Just in time for V&R@5, Quickies have returned to V&R!
To explain, a "Quickie" is a vehicle review based on a briefer encounter with a specific product. It is an impression that does not go deeper than the usual review, but there is enough information from the experience to convey its highlights. It is also a spawning point for a story or a few in which the vehicle has a significant part in.
Let's jump to V&R's first Quickie in about…um…more than a year!
The small Mercedes has grown up.
If you have a long memory like mine, Mercedes-Benz always emphasized its "standard sized" model as the driver for the brand. That eventually became the E-Class and that truth continued until recent times. Not just because the average price of an E-Class has scaled well above $60,000, but rather a few more demographic changes in the luxury car market.
Even when the W124 became the E-Class, Mercedes had to sell a smaller model – the W201 190E. The idea was on point in terms of customers wanting a lower-priced, smaller entry into the world of the three-pointed star. Yet, it was really small. Interior comfort was cramped for larger folks, who eventually had to find more money to pay for an E-Class.
It took several generation for the smaller Mercedes to find its lane among luxury car consumers. The 190E became the C-Class and the car itself grew to match its main rival – the BMW 3-Series. The two German juggernauts played "can you top this" with variants, body styles and performance to try to knock each other out of this highly contentious segment. Instead of outselling the 3-Series, the C-Class soon became the leader of its brand's sales.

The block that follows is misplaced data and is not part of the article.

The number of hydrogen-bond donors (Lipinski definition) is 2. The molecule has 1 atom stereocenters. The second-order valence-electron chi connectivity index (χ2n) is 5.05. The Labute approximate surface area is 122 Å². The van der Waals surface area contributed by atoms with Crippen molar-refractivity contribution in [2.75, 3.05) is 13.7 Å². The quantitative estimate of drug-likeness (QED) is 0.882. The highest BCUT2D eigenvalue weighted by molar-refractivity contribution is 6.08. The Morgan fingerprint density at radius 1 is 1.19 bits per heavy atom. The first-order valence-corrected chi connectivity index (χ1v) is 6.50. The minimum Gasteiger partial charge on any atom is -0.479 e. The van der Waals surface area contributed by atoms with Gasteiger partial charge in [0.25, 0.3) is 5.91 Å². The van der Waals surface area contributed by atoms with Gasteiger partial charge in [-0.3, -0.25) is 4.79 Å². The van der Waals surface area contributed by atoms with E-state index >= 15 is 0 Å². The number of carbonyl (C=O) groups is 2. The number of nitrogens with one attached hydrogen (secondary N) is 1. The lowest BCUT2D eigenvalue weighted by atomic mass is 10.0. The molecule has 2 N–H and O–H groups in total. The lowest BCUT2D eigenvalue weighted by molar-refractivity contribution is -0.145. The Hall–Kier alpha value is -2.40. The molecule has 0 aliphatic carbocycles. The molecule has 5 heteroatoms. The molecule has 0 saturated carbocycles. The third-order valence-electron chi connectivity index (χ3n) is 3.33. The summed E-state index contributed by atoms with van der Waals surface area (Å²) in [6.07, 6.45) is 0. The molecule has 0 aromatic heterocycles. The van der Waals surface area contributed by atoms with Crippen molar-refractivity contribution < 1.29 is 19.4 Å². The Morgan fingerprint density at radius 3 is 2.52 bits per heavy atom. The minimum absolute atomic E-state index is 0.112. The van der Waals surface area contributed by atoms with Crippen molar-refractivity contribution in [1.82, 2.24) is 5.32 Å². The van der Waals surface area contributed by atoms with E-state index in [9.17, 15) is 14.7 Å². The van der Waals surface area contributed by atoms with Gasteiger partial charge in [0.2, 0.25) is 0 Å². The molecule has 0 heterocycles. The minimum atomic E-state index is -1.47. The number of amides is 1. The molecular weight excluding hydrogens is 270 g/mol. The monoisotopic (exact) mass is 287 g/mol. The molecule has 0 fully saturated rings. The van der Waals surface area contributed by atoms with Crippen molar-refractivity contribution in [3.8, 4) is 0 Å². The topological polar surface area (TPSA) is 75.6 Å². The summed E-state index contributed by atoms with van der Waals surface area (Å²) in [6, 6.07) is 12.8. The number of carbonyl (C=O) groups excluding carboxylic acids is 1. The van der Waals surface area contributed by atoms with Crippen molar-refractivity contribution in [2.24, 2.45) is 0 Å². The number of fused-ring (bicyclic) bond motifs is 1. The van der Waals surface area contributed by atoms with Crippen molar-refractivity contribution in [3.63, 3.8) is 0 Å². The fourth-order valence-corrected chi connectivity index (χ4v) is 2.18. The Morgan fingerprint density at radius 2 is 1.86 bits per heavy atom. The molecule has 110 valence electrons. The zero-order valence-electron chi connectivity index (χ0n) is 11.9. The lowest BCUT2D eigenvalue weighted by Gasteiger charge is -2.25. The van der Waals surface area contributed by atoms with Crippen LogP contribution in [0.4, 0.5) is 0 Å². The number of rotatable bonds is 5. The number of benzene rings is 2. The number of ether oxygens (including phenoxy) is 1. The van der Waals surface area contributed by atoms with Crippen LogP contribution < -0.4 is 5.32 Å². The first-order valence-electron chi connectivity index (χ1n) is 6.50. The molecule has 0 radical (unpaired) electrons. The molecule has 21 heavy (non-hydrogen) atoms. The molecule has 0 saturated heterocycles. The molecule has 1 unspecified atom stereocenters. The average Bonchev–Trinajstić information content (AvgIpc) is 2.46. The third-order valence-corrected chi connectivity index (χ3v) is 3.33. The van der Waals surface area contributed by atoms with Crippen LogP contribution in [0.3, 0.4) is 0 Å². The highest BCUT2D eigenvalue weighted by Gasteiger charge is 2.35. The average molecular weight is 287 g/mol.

For 2015, a new W205 C-Class arrived with styling influenced by the newest W222 S-Class. Mercedes-Benz hoped that by upping the styling quotient, it would attract first-time luxury car consumers looking for distinctive style, brand qualities and that extra special feeling required when wants to spend about $50,000 on a "compact" premium sedan.
Since October, I had the chance to drive two C-Class sedans briefly. The overall impressions have been favorable from the cabin quality and execution, the design with the "sport" grille, the exterior as it matches the lead of the S-Class, overall chassis dynamics, its turbocharged four-cylinder, seven-speed transmission and solid 4Matic all-wheel drive system. In other words, this is a good car.
I am not going to let you all off that easy. A Mercedes-Benz is supposed to be an aspirational vehicle. It needs more than just bullet points to understand the good things that make this car what it is. We need to dig deeper.
Exterior-wise, it is more distinctive than before, though the S-Class derived styling could offer a debate on whether it should be more distinctive within the lineup rather than influenced by its most prominent model. The point of doing this makes us point at the car and say "yes, that is a C-Class!" The Sport grille is one telltale sign of the car's distinctiveness. It simply fits the personality it really wants to become.